Manufacturer's Suggested Retail Price (MSRP), also known as "sticker" price, is a recommended selling price that automakers give a new car that is above the invoice price paid by the dealer. It is a price that does not include any options that can be added to a particular car style. When shown as a range, the prices are starting MSRPs, without options, for multiple styles for that model.
This price range reflects the Kelley Blue Book Suggested Retail value for all trim levels, but not necessarily all available options.
The Kelley Blue Book Suggested Retail value represents the amount an auto dealer might ask for a specific vehicle; the actual sale price will vary. A vehicle's popularity, condition, warranty, color and local market conditions are factors involved in determining a final price. The retail value is not a trade-in or private party value.
The Suggested Retail value assumes that the vehicle has been fully reconditioned and has a clean title history. The Suggested Retail value also allows for advertising, sales commissions, insurance and other costs of doing business as a dealer. Most vehicles offered at this price have passed an inspection, and some may carry a warranty. Vehicle mileage is assumed to be normal or below normal.
Best Bets get average or better mpg, have average or better reliability, good crash-test ratings, and our experts' recommendations.
By Cars.com Staff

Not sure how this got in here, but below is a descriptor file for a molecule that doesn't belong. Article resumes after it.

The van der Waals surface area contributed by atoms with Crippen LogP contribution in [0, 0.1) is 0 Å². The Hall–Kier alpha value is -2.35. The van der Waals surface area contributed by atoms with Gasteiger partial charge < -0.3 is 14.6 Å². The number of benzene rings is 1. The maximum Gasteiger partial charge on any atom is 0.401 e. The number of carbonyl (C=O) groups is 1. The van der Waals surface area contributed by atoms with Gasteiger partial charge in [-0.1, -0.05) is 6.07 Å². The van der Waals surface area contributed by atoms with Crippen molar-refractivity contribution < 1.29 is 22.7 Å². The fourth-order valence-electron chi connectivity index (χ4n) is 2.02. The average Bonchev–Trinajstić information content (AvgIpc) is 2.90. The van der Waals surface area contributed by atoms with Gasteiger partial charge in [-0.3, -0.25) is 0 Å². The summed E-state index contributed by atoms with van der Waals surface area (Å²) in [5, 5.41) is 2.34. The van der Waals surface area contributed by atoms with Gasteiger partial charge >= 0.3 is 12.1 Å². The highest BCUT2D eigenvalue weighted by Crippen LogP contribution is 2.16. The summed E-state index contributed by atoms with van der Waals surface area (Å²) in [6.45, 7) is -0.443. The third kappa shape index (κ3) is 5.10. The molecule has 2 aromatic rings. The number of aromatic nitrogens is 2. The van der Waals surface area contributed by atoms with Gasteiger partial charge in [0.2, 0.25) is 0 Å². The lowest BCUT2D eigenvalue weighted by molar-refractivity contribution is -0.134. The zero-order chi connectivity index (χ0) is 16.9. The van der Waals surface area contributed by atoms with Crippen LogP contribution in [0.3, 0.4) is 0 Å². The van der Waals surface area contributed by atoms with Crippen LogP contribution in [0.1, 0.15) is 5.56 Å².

September 1, 2006
Vehicle Overview When Dodge redesigned its minivans for 2005, the shorter-wheelbase version, called the Caravan, missed out on many of the new features that highlighted its larger Grand Caravan brother. Instead, Dodge promoted the standard Caravan's price as its most attractive selling point.
Built on a platform like the Grand Caravan's, the regular Caravan has a shorter, 113.3-inch wheelbase. Standard-length Chrysler Town & Country minivans are similar to Dodge's models but have more upscale interior appointments. Two new shades of blue — Modern Blue Pearl Coat and Marine Blue Pearl Coat — are new for 2007 Caravans, and Cargo Van models have standard glass windows in the sliding side doors.
Exterior Dodge's familiar crosshair grille sits up front and has a U-shaped design. That grille is similar to the one on the Dodge Magnum wagon. The front also contains a molded license plate pocket.
Aluminum wheels hold 16-inch tires on SXT minivans, while SE models roll on 15-inch steel wheels. Power operation for the passenger-side sliding door is optional on the SXT.
Interior All Caravan passenger minivans seat seven occupants. Super High Density Foam, developed by NASA for the space program, is used in the minivan's seats.
Dual-zone air conditioning, a rear defroster system, tilt steering wheel, heated power mirrors, sunscreen glass, power door locks and keyless illuminated entry are standard on the SXT. The SE model is less abundantly equipped, but options are available. Power-adjustable pedals are optional.
Cargo volume behind the rear seat is 15.1 cubic feet. With all seats removed, the Caravan holds 142.3 cubic feet of cargo. Caravans are 189.3 inches long overall, whereas the Grand Caravan measures 200.5 inches in length. Both minivans are 68.9 inches high to the top of the roof rack.
Under the Hood The Caravan can have either a 150-horsepower, 2.4-liter four-cylinder or a 3.3-liter V-6 that develops 170 hp and 200 pounds-feet of torque. Each engine works with a four-speed automatic transmission.
Safety Three-row side curtain airbags are optional, and antilock brakes are optional only on the SXT. An inflatable knee blocker helps protect the driver.